The disco era had already started by the time I was let out on the town and I spent many nights having my ears bashed in one or other smoky disco. Our crowd spent a fair bit of time at Swingles at the Los Angeles Hotel, which may have been the first Disco in Durban, I'm not sure.
We also went quite often to El Castilian, at the Lonsdale Hotel, Travolta's (later Club Med) at the Killarney Hotel and Cats Whiskers. Conversation and, therefore, picking up girls was difficult due to the volume of the music played at those venues.
We often went to the Diamond Circle at the Malibu Hotel which was a lot quieter, had no couvert charge, and was often frequented by upcountry holiday makers of the female persuasion. It was quite strange how members of the group seldom seemed to get lucky when other members were around to witness the feat.
“Met this cool chick last night.....”
It has to be said that we were not total fans of discos and that we went along almost solely to meet members of the opposite sex. We were dense teenagers but it eventually seeped in our minds that we were not disco animals and highly unlikely to impress the opposite sex enough to be able to score on anything more than on an occasional basis.
We then took to going along to bars which provided a blend of popular music and comedy, including an early favourite venue, the Jolly Roger, at the Cumberland Hotel. I remember that Les Hanslo was the entertainer and I learned the words to a lot of songs, including Dinah Show Us a Leg, The Ball at Kirriemiur, and the German Officers Crossed the Rhine.
This was in the late 1970s and we in Durban were truly spoilt for choice when it came to music and comedy. One of my favourites was Joe Parker, at the Lonsdale Hotel Pool Deck, and many other places, whose classic comedy sketch, aimed at us younger guys, was a graphic warning of what to expect when we got to the army.
“The corporal checks you out, says nothing, and you can feel your underpants getting chewed away.....” Not quite as funny when it happened to you but, more cheerfully, remember how he always ended his shows singing The Good, The Bad, and The Ugly, with appropriate sound effects?
Clown and Glam appeared at Father's Moustache at the Malibu, Alan Gold at the Robert E. Lee at the Los Angeles, and there was a regular parade of British acts at the Cockney Pride. Chart-topping band Copperfield made regular appearances but, even without any comedy at all, the Blarney Brothers were undoubted kings of the singalong scene in Durban.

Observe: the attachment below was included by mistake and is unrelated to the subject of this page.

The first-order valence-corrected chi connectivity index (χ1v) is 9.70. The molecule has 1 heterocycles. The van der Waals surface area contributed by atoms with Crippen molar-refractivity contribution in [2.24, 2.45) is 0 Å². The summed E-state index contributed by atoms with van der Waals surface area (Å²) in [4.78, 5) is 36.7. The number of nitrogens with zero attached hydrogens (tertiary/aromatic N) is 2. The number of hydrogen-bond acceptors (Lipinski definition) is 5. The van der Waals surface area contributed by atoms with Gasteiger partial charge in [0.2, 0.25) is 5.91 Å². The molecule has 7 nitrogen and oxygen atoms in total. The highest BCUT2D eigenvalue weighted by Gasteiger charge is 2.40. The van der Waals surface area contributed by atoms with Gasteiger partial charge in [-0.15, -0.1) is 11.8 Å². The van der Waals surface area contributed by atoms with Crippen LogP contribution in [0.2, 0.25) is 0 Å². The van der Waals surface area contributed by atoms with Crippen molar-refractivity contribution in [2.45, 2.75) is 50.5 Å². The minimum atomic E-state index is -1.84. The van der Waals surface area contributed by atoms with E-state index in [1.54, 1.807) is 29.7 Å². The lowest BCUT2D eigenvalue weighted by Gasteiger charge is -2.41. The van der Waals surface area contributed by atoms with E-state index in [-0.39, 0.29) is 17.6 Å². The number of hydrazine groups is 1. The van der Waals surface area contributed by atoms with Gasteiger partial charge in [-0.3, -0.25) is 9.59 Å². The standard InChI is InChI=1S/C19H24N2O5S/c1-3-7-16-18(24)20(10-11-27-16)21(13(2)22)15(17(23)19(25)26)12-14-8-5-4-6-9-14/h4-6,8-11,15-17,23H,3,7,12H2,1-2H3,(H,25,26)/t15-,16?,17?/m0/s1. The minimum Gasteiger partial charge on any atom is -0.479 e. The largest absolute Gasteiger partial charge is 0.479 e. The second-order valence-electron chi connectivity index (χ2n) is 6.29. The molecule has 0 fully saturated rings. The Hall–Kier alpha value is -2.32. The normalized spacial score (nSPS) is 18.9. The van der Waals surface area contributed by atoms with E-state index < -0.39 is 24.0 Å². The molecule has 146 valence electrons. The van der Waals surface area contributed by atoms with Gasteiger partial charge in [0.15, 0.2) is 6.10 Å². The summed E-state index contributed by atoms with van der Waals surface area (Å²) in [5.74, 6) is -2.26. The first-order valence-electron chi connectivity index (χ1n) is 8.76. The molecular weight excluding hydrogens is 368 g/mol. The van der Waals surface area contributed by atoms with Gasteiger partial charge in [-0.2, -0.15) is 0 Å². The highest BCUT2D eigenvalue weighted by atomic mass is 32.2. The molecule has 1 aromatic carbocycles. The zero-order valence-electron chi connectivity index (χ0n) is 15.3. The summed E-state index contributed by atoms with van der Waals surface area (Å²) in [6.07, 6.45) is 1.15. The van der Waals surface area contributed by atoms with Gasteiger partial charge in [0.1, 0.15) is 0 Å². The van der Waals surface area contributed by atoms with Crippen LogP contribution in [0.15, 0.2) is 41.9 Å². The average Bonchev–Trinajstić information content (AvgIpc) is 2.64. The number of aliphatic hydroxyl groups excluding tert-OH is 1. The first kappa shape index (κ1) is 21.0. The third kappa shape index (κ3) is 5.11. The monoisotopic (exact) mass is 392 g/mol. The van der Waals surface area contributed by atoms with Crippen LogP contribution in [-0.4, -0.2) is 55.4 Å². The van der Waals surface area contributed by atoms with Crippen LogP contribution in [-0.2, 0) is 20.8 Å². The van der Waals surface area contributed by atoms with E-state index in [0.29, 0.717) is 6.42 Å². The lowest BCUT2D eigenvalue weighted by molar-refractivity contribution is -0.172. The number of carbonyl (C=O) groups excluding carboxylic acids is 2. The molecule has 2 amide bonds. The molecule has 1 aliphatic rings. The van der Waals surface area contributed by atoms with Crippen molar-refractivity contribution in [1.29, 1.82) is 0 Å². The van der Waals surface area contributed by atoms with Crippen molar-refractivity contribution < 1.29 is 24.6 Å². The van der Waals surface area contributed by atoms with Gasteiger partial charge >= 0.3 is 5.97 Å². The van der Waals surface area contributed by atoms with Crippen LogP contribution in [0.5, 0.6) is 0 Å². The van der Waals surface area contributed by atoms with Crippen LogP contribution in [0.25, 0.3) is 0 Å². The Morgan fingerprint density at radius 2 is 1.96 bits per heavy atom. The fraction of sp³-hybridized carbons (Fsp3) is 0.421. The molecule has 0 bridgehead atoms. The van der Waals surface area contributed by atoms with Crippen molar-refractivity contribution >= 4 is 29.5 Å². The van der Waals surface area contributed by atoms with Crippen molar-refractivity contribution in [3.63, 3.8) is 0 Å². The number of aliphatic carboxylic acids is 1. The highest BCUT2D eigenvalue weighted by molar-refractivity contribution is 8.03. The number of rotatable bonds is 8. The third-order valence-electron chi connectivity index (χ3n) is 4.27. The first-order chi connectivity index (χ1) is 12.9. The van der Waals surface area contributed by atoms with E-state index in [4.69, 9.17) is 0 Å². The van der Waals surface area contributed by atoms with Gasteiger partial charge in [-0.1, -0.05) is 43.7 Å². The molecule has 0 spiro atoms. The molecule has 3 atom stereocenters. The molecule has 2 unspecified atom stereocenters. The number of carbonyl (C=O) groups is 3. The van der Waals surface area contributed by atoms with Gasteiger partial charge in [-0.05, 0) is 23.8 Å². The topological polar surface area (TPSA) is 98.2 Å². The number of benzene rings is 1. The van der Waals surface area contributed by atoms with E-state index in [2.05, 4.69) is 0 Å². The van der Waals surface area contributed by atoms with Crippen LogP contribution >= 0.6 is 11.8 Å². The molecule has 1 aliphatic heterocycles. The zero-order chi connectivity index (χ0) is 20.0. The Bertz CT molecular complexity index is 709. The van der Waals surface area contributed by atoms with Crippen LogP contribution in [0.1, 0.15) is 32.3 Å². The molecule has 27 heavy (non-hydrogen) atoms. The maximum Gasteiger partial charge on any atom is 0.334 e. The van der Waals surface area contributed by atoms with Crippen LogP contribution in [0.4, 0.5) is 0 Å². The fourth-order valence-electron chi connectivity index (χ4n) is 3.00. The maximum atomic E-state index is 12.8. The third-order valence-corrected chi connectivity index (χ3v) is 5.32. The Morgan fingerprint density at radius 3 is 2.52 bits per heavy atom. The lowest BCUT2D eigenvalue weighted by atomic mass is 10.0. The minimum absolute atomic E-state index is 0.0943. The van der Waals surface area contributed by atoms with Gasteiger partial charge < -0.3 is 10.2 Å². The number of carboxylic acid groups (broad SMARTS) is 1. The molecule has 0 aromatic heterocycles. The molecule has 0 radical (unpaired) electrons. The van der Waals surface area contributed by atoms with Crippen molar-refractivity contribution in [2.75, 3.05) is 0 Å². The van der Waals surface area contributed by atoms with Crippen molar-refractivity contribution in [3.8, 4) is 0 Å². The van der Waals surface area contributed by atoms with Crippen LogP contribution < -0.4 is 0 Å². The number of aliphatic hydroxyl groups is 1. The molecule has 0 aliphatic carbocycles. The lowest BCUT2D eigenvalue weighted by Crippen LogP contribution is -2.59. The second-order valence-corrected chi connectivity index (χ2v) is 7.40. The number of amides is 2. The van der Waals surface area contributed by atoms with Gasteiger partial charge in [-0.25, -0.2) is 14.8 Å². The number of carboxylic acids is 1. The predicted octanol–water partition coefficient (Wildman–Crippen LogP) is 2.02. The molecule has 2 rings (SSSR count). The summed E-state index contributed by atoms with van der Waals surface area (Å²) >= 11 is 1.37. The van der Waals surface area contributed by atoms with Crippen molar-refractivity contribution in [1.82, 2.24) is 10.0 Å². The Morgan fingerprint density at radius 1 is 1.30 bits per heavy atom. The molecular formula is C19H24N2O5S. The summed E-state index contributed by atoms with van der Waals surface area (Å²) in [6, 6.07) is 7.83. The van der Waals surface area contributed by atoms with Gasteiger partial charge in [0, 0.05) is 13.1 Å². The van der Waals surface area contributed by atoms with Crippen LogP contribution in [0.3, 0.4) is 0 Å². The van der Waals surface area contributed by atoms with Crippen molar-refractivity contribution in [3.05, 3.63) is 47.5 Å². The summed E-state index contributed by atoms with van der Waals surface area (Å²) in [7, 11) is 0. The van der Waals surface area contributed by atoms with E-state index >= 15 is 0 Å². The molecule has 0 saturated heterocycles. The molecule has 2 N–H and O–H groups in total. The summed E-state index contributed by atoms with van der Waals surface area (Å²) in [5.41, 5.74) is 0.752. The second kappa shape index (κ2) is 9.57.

I saw them here and there around town but mostly what I remember was going to the Barn at the Athlone Hotel, where they appeared a couple of times a week for many years. The Barn was great because they would allow you to buy beer by the six-pack and sing as loudly as you liked.
I also remember that the Barn played host to the Sunday night film shows which were, for so long, a feature of our social scene because you couldn't get a drink in a hotel on a Sunday unless you had a meal as well. I seem to think that the Barn sold braai packs which you cooked for yourself before settling down to the film and inevitable dash to the pub, whenever they changed the reel on the projector.
We also regularly attended the Sunday evening film shows at the Berea Hotel which was a favourite stamping ground of ours’. The Berea had been a family favourite ever since early childhood, when I had been horrified to discover the existence of monkeygland sauce on the menu.
The hotel was cheap and cheerful and, because it was located in the suburbs, seemed a good bet to our crew when we discovered beer and had to grapple with drinking and driving. Not that we had anything against driving while intoxicated, you understand, it just seemed more prudent to do it closer to home.
The pub at the Osborne Hotel, across Berea Road, was also popular and we also paid occasional visits to the beer garden at the Los Angeles Hotel and to the veranda at the Caister Hotel. For one reason or another, we didn’t often visit the Milner Gardens Hotel, but I can clearly remember one occasion when a friend said the wrong thing there, and I really thought we were going to have to fight.
I know that there was a section of Durban youth society that was involved in gangs and fighting and I even knew a couple of people involved in that scene, but I can hardly remember any violent incidents at any of the venues or house parties we went to.
Drinking was an important part of our social activity but it didn’t often get out get out of hand [mum might disagree] and, although we were undoubtedly noisier that we should have been, everyone more or less behaved themselves. There were exceptions, of course, with one friend having been observed vomiting on the veranda of the Malibu and another casting up his accounts under a table at El Castilian.
Food was almost as important and the choice of what to eat on the way home from a drinking session was often hotly debated. First on the list was usually a stop at Hansa’s Food Market in Grey Street, where we would order bunny chow all round, red mutton sausages and milk to cool the resulting fire.
The bunnies were generally consumed at the yacht mole before we set out for home and I regret to say that we often threw the mutton bones at the moored yachts. On other occasions, we would stop off at Leyden’s in Berea Road, which catered to the late night trade.
They offered a variety of pre-made foods, like hamburgers, wrapped in cling film, which they would reheat in a microwave. These were known to us, and to the staff, as sweaties and were pretty unappealing, but they tasted great after a skin-full of beer.
Thinking back on it, we led a charmed social life in almost complete safety and, although we must have kept our parents awake at nights, very few of us came to any great harm. There were practically no drugs on the scene and there was no such thing as having to make sure that our drinks weren’t spiked, for example.